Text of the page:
Today, 21 of March, we celebrate the International day for the Elimination of Ratial Discrimination, including any discriminating treatment towards indigenous people.
On behalf of the EU, the High Representative has made the following declaration:
All human beings are born free and equal in dignity and rights without distinction to their origin, ethnicity or religion.
On the occasion of the International Day for the Elimination of Racial Discrimination, the European Union reaffirms its strong commitment to the values of unity and coexistence, and to the fight against racism, discrimination, xenophobia and exclusion in all their forms, inside and beyond our borders.
Demonstrations of discrimination, hatred and intolerance are still triggering conflicts in many countries around the world, forcing people to flee and generating intolerable human suffering. And are on the rise also in our European Union.
A society where human rights are not guaranteed for all is more fragile, less resilient and is more prone to conflicts.
The European Union is promoting the universal ratification and full implementation of the International Convention on the Elimination of All Forms of Racial Discrimination – the universal foundation for the work to prevent and eradicate racism and discrimination.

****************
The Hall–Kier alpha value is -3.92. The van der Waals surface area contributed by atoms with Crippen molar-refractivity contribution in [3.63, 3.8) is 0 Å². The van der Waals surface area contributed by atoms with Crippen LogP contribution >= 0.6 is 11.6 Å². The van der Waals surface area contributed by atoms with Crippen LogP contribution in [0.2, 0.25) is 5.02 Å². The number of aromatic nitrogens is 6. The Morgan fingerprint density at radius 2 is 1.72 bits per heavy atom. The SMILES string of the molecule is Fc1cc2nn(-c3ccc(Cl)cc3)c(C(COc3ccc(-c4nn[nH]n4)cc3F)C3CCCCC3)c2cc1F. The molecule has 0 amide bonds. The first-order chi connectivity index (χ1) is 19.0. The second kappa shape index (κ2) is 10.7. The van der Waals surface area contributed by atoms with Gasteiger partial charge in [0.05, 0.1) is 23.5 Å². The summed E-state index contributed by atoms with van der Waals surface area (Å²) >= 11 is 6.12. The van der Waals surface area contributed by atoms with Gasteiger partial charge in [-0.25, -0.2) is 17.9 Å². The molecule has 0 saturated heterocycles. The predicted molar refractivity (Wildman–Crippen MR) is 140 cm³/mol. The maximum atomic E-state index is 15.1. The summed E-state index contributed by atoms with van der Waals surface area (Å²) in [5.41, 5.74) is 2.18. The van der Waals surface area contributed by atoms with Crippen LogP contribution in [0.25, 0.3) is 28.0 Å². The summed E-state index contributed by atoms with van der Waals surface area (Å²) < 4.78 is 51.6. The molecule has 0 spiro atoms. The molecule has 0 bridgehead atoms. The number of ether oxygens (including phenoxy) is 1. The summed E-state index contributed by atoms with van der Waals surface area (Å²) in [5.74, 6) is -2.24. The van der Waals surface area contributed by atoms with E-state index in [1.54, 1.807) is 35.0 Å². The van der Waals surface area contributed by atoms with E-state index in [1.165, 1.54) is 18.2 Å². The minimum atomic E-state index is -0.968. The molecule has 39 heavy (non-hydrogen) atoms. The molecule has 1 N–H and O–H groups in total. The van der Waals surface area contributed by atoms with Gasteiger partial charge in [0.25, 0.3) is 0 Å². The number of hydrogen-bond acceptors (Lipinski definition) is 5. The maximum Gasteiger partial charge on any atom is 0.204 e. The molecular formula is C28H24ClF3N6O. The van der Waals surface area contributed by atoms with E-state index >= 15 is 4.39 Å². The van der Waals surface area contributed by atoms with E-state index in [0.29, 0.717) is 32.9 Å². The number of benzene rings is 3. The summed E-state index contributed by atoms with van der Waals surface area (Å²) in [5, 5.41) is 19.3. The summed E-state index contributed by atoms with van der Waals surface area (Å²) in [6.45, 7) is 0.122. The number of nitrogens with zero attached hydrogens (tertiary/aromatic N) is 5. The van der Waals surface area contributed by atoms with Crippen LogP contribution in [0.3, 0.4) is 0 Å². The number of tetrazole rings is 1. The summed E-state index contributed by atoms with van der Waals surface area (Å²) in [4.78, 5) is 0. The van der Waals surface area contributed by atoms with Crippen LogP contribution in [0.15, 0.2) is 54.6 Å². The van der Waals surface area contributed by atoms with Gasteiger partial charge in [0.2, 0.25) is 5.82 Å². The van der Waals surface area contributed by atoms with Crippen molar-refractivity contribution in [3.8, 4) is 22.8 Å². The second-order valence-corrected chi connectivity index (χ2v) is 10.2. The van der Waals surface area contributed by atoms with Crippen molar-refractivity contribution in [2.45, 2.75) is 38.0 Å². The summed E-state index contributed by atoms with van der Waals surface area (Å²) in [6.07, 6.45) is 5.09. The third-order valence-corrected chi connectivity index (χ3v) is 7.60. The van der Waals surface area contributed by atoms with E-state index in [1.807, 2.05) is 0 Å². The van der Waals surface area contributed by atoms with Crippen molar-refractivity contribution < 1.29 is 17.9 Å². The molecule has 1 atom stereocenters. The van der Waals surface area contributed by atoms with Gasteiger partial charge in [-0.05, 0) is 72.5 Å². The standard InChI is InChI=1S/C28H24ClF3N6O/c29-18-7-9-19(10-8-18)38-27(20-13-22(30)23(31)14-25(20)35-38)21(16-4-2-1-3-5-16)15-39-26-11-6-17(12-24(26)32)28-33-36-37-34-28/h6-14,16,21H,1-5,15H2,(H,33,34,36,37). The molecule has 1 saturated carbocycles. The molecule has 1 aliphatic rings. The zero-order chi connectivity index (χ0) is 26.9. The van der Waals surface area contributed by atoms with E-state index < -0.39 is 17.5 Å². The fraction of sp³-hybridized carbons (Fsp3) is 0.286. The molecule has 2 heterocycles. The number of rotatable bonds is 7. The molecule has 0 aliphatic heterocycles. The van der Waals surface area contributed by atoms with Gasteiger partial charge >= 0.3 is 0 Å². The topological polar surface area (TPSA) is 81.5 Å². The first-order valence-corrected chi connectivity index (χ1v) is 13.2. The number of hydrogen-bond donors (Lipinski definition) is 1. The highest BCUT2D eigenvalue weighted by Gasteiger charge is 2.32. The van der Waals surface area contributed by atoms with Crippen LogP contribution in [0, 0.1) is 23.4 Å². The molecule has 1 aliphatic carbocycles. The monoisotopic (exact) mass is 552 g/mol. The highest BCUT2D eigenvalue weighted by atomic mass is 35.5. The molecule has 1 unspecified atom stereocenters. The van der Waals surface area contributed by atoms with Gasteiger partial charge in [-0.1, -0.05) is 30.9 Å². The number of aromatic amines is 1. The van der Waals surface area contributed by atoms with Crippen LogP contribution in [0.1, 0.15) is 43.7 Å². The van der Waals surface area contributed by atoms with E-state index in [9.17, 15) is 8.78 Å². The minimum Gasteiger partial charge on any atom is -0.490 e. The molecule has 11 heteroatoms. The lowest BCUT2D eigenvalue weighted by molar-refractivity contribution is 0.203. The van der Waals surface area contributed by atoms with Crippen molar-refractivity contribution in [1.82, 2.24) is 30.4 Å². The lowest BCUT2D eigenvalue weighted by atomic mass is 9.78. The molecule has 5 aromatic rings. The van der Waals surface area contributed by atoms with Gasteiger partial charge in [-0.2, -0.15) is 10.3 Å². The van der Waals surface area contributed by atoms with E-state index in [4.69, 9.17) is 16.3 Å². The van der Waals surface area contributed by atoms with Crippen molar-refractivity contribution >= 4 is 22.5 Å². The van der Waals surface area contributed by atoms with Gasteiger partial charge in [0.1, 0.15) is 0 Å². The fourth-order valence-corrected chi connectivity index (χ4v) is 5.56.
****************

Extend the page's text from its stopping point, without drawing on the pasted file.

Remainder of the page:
Within the EU, the High Level Group on combating Racism, Xenophobia and other forms of Intolerance compiled guiding principles on hate crime training for law enforcement and criminal justice authorities and on access to justice, protection and support for victims of hate crime. It contributed to further developing guidance on improving the recording of hate crime by law enforcement authorities, currently being tested in several Member States. But this is first and foremost a cultural fight.
Supporting partner countries and civil society in preventing and countering racism and intolerance is a guiding principle also of the EU’s external action. Through EU funding, support is being provided to civil society around the world to counter racial discrimination, xenophobia and intolerance. For instance, projects have been put in place in order to improve the Criminal Justice system in Rwanda through human rights education and legal aid provision. In Sri Lanka, support is being provided aimed at strengthening fundamental rights and freedoms in the Northern and Eastern Provinces by improving the quality and the access to legal services in these regions.
As this year marks the 70th anniversary of the Universal Declaration of Human Rights, the European Union continues more than ever its dedicated work towards the universalisation of the Declaration’s fundamental values, working closely with all our partner countries, regional and international organisations, National Human Rights Institutions (NHRIs), civil society and human rights defenders, towards the elimination of racial discrimination. The EU will keep working until discrimination, hatred and violence will have no more place anywhere.